Across the Bay

Sunday, June 05, 2005

Hairy MO

I've poked fun at As'ad AbuKhalil's pathetic intro to his Historical Dictionary, and I've recently come across his review (Journal of Palestine Studies, vol. 26, no. 3 [Spring, 1997]: 102-103. Apparently, JPS is the only journal that publishes this guy!) of William Harris' very good book on Lebanon (Faces of Lebanon: Sects, Wars, and Global Extensions). It shows that his "academic" writing is just as bad as his blog.

Listen to this, and tell me that's not rich!

To write a book on Lebanon is always a challenge, requiring the author to be detached from highly charged emotional issues and to apply evenly critical standards of analysis. In that test, Harris mostly fails, clearly identifying with the Maronite-oriented groups and with Christians in general. His reference to Muslims is condescending. The Shi'a, for example, are depicted as a helpless flock manipulated by Syria or Iran (p. 54). He states that demands for equitable representation of Muslims and Christians in administrative posts is a threat to "bureaucratic efficiency" (p. 141), clearly implying that Muslims are inferior in qualifications. His preference for the prewar ruling class (p. 64) also could be seen as evidence of sectarian bias as it cannot be said that the current ruling class is in any way less unsavory or more undemocratic than that of the ancien regime. He sees Lebanon in no small measure due to the Christian presence, as special and different from its Arab surroundings (p. 59).

"Evidence" of bias? "Clearly implying that Muslims are inferior"!? You can't make up this stuff. Moreover, according to his own standards of scholarship on Lebanon, he should never be allowed to write a word on the subject ever again!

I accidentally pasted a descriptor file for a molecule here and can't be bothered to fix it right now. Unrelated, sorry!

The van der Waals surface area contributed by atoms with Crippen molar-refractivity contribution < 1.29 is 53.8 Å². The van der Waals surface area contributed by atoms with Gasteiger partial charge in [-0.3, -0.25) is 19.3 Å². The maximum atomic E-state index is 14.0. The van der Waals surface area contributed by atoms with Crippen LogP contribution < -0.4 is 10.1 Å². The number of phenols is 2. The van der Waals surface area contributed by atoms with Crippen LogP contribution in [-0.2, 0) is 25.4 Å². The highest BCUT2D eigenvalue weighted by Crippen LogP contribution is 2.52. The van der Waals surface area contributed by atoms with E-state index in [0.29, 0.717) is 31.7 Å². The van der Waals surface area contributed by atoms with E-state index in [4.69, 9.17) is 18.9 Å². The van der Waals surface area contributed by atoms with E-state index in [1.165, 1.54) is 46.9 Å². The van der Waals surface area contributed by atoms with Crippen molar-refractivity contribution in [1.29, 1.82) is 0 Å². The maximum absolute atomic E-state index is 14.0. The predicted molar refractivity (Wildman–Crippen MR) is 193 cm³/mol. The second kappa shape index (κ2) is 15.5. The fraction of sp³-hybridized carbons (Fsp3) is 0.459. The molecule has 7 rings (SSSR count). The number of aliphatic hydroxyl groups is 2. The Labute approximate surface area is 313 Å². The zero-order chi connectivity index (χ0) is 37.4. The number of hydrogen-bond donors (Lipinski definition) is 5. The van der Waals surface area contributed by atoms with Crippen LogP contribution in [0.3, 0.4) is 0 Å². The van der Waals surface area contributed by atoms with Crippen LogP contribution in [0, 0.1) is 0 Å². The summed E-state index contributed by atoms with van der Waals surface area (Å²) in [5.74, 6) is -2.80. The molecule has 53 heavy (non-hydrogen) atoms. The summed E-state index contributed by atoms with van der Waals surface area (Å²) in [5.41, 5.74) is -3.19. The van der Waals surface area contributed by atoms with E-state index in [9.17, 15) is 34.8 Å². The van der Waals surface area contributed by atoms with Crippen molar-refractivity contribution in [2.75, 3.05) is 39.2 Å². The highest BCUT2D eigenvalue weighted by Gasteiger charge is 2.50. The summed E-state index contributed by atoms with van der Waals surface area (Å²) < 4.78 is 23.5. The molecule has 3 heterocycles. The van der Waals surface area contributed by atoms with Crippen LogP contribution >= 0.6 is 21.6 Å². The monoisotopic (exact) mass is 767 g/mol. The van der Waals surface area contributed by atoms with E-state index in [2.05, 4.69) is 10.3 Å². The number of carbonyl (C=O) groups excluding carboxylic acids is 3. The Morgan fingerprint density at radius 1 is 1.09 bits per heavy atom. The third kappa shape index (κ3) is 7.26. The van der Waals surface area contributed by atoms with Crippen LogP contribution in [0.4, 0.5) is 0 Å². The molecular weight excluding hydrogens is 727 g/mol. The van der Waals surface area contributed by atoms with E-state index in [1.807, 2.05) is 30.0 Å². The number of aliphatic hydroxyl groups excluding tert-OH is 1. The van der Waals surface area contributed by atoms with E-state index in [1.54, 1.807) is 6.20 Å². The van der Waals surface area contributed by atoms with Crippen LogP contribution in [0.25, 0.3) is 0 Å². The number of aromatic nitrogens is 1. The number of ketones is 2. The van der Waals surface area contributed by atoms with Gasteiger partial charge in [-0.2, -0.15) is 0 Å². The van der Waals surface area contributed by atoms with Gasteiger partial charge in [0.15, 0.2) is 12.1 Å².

All the hypocrisy aside, Harris' characterization on said p. 59 is remarkably "fair and balanced":

The Lebanese people exhibit a commonality and identity like that of such cohesive "nationalities" as the English or French, and a fragmentation into mutually distrustful groups similar to such multicommunal conglomerates as the former Yugoslavia, Malaysia, or Sri Lanka. Arab countries can be placed at different points on a spectrum between the Egyptians, a people with a distinctive collective consciousness, and historically new creations of Western colonial intervention like Iraq or Syria. Even now, after 75 years of Iraqi and Syrian geographical existence, it is questionable whether one may refer to "Iraqi" and "Syrian" peoples, rather than simply to state apparatuses occupying certain Arab territories. Modern Lebanon, uniquely, can be located at both ends of the spectrum -- it is at once Egypt, Iraq, and neither. It is also at once firmly Arab and assertively separate in ways that transcend even the Egyptian case.

Also, needless to say, there's nothing on p. 54 that remotely resembles the characterization of a "helpless flock." And the issue of "demands for equitable representation" is typically dishonest, as Harris was talking about a particular historical circumstance, the Chamoun presidency, and was clearly assessing the politicking in a particular situation, not making a qualitative judgment on the abilities of Muslims to govern, as AAK implies.

Then As'ad accuses Harris of "downplaying the American and Israeli roles" in "episodes of violence," and attacks Harris for attributing "most episodes of violence, including clannish conflict and sectarian warfare, to the Syrian regime." Harris of course simply thinks that the "impact of the Israeli and American interventions of the early 80s has been exaggerated" while other more important elements were not properly analyzed.

Then, naturally, more charges of racism (yawn... there must be a Masaad-AbuKhalil competition on who can level the charge more frequently), based on his assessment of Harris' personal psychology which is at once rich, and incredibly ironic, as it once again reveals his own issues (e.g., replace "Syrian" with "Lebanese", and note the remark at the end, which appears in all his commentaries on Lebanon, like this incredibly pathetic, but telling, article on Francophonie and Lebanon [PDF]):

The author has a very strong personal distaste for things Syrian, and his attitude is outright prejudicial at times. He expresses contempt for "Alawi lower-middle class personnel" (p. 90), whom he sees as qualitatively different from the Lebanese.